Mr. Walter Ramsden, the Manager of the Wellington Woollen Mills, is a Yorkshireman by birth. Born in 1860, he was educated in the West of England, near Oxford, and was brought up to the woollen trade in Leeds, where he worked till 1879. Mr. Ramsden came to the Colonies per ship “Hankow,” and at once crossed the Tasman Sea to New Zealand, landing in Lyttelton. He obtained employment at the Kaiapoi Woollen Mills as power-loom tuner, a position which he held for five years. On the opening of the Ashburton Mills Mr. Ramsden acted as assistant to his father, who was appointed manager. In 1885 Mr. Ramsden, senior, became the first manager of the Wellington Woollen Mills, and the subject of this notice was appointed weaving manager, in which office he continued till February, 1895, when he was promoted to the important office he now fills. Mr. Ramsden was married in 1865 to the second daughter of the late Mr. John Eatwell, settler, of Nelson, and has three sons.
Mr. George Arthur Platt, Designer at the Woollen Mills, Petone, was born in Yorkshire in 1866. He learned his trade under his father in Huddersfield, beginning at the age of fourteen. When Mr. Platt was eighteen years old he was employed as designer at the large mills of Messrs. John Crowther and Sons, of Huddersfield, where he remained four years. For seven years afterwards he held a similar position in Mr. Job Beaumont's mill in the same town. This position Mr. Platt left on accepting his present engagement, he having been selected out of about one hundred applicants. Coming to Australia per s.s. “Cuzco,” Mr. Platt arrived in Wellington on the 20th of November, 1895, and at once took up his duties. Mr. Platt was married in 1891 to a daughter of Mr. George Haigh, of Huddersfield, and has two sons.
Mr. Caleb Lusty, Carder at the Wellington Woollen Company's Mills, Petone, hails from Stroud, Gloucestershire, where he was born in 1855. After serving his time with Messrs. Playne Bros., woollen manufacturers, he came out to Nelson in 1874, arriving per ship “Duke of Edinburgh.” Mr. Lusty, senr., had obtained an appointment as carder and spinner at the Nelson Woollen Mills, and here the subject of this notice likewise found congenial employment for two-and-a-half years. Subsequently for ten years Mr. Lusty was carder at Kaiapoi, and afterwards for a short time at the Ashburton Mill. He came to Wellington in 1887, since which time he has occupied the above position. Mr. Lusty has been a member of the Petone Borough Council for about four years. In the Foresters' Order he has passed through all the chairs, has risen to the position of Chief Ranger, and holds office as a trustee. In 1877 Mr. Lusty was married to a daughter of the late Mr. W. Campbell, of Kaiapoi, and has four sons and two daughters.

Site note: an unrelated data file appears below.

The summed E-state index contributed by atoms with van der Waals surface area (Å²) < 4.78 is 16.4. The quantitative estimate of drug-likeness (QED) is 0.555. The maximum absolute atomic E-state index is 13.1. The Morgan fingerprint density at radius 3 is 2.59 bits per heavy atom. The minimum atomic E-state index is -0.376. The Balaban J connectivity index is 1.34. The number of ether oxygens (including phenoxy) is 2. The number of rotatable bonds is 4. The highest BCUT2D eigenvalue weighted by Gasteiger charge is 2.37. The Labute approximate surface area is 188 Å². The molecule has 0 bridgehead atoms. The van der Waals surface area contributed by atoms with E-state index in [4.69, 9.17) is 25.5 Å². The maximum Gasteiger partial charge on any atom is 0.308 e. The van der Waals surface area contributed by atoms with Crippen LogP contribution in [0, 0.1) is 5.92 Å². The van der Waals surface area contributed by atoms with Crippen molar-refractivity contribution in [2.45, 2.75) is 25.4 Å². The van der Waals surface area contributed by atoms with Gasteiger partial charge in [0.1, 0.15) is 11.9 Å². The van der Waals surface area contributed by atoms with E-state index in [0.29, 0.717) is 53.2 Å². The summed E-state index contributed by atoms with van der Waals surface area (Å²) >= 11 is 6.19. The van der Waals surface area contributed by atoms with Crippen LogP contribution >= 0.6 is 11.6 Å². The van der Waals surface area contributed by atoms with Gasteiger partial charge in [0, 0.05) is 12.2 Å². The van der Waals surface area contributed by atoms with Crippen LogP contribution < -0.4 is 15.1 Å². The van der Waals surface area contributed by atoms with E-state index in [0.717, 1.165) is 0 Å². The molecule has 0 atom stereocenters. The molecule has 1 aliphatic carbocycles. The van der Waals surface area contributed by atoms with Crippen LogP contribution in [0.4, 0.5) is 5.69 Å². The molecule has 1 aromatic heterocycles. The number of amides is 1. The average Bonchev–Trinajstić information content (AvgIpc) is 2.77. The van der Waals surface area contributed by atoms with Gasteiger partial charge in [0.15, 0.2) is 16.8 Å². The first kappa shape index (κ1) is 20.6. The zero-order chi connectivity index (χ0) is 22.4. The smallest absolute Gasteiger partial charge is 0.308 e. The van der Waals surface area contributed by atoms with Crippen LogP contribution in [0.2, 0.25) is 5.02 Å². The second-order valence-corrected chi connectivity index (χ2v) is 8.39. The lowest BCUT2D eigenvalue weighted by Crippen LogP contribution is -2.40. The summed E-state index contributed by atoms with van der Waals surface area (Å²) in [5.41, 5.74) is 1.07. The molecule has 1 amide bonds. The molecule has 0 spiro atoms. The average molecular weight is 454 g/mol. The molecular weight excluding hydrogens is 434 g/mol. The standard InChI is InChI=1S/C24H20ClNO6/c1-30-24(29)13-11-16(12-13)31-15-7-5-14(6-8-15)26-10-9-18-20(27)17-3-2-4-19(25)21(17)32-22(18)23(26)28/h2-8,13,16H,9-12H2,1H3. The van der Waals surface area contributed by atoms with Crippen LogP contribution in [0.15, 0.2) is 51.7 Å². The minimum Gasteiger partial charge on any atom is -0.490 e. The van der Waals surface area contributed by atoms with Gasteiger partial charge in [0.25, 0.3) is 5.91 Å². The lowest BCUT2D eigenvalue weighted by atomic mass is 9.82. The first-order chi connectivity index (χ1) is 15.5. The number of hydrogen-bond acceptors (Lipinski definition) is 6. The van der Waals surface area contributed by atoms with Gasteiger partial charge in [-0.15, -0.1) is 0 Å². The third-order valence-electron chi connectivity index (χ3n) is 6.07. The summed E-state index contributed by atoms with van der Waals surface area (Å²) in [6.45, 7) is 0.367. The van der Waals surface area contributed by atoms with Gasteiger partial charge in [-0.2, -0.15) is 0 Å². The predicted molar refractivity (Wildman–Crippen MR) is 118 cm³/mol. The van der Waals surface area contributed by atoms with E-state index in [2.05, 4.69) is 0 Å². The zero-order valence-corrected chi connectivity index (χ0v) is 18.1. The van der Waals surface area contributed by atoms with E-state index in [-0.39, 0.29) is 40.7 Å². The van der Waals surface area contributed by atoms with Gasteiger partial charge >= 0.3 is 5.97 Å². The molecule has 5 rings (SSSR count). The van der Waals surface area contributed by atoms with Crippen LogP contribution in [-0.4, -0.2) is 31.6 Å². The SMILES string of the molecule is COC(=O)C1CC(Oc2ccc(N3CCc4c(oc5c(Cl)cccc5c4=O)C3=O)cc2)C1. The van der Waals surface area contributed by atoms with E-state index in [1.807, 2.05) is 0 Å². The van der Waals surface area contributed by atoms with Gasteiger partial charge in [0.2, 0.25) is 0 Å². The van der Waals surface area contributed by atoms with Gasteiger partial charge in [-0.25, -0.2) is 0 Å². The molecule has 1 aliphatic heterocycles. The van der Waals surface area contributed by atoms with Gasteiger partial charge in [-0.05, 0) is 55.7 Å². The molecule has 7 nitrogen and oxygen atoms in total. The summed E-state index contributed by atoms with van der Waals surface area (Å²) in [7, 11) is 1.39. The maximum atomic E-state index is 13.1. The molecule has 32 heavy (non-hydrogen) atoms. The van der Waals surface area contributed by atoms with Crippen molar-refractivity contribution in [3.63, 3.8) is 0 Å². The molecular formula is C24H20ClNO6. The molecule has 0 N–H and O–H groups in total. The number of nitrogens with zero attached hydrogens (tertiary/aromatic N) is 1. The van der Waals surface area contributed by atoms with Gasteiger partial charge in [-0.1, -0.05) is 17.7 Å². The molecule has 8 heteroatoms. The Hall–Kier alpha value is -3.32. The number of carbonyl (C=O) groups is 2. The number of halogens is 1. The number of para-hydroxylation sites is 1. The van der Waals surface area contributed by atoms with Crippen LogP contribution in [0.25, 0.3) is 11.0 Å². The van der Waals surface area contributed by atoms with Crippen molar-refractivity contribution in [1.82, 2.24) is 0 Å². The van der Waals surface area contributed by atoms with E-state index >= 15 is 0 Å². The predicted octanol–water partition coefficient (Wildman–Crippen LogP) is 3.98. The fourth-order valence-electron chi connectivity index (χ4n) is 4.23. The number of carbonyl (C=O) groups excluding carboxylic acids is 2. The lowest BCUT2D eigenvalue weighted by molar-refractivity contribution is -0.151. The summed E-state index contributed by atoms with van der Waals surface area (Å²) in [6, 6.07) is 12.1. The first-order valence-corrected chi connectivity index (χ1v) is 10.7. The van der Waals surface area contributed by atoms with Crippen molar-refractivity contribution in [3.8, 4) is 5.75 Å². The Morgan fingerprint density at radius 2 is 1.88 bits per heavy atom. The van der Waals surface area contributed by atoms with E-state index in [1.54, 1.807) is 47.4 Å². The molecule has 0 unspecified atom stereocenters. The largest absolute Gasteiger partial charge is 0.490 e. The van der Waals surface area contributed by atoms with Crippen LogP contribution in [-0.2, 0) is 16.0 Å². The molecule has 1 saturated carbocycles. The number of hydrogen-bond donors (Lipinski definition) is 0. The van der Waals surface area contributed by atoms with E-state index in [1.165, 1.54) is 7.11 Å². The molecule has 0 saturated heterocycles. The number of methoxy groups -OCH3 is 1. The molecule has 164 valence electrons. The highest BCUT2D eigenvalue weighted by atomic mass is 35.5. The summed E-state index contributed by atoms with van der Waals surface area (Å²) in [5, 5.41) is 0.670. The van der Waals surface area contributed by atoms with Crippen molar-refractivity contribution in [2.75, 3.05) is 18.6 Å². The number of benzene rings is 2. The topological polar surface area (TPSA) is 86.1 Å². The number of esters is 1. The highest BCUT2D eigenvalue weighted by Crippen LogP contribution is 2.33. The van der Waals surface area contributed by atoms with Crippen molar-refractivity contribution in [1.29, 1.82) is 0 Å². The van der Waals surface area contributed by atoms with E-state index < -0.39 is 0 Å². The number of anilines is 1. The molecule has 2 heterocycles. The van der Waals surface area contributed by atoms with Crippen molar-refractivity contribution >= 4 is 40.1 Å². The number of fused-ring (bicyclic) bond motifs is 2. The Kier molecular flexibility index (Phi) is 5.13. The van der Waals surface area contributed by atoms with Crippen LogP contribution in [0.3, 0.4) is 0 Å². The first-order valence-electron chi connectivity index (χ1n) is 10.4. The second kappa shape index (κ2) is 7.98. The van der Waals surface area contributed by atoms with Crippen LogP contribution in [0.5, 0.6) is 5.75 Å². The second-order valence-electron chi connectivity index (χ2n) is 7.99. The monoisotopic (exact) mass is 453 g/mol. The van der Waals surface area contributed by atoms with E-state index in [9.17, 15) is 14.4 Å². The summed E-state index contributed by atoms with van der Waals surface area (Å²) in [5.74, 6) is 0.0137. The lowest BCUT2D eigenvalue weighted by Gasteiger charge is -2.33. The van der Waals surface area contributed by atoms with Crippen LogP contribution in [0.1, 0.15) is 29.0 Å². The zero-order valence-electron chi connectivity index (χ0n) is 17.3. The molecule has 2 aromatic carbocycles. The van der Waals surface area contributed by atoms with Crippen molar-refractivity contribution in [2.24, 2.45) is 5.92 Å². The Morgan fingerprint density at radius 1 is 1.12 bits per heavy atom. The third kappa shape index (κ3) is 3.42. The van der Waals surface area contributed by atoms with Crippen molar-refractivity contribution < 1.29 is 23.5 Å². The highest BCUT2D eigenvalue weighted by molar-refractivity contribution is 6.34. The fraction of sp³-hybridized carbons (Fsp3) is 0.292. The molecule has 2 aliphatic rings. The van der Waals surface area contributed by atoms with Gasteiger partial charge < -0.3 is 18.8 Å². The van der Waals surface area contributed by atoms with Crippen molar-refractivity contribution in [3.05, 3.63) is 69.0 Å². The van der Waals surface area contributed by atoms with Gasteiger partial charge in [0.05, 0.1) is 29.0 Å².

Mr. Thomas Maynard, Chief Engineer of the Wellington Woollen Mills, is a native of Cornwall, where he was born in 1854. Mr. Maynard served his apprenticeship to Messrs. Tangye's, Limited. For some years after completing his term he had charge of some engines in Bohemia and at Home. In 1879 he came to the Southern Seas par s.s. “Afghan,” landing in Melbourne. Soon afterwards Mr. Maynard came to New Zealand and assisted in the starting of the Ashburton Woollen Mills, where he retained the position of engineer for some three years. He was appointed to the position he now holds in 1888. Mr. Maynard was married in 1882 to a daughter of the late Mr. Vincent, of Christchurch, painter and has one son and two daughters. As an Oddfellow, he is still attached to the Ashburton Lodge, in which he was initiated.
Mr. Tom. Capstick, Dyer at the Woollen Mills, Petone, is a native of Kendall, Westmoreland, where he was born in 1866. He served his time with Messrs. J. J. and W. Wilson, of Castle Mills, Kendall, with which firm his father worked for about fifty years as a dyer. Arriving in New Zealand in 1886 via Australia, Mr. Capstick was appointed to his present position in 1887.
Mr. Alfred William Watson, Spinner at the Woollen Mills, Petone, was born at Woolston, Canterbury, in 1865. He got his first knowledge of the trade at Kaiapoi, and came to Wellington in 1885, being present as one of the hands at the opening of the Petone Mills in that year. In 1890 Mr. Watson secured promotion to the position he now holds. A year before this he married the third daughter of Mr. James May, settler, of Petone, and has two sons and two daughters. Mr. Watson is a member of the Order of Druids, Poneke Lodge.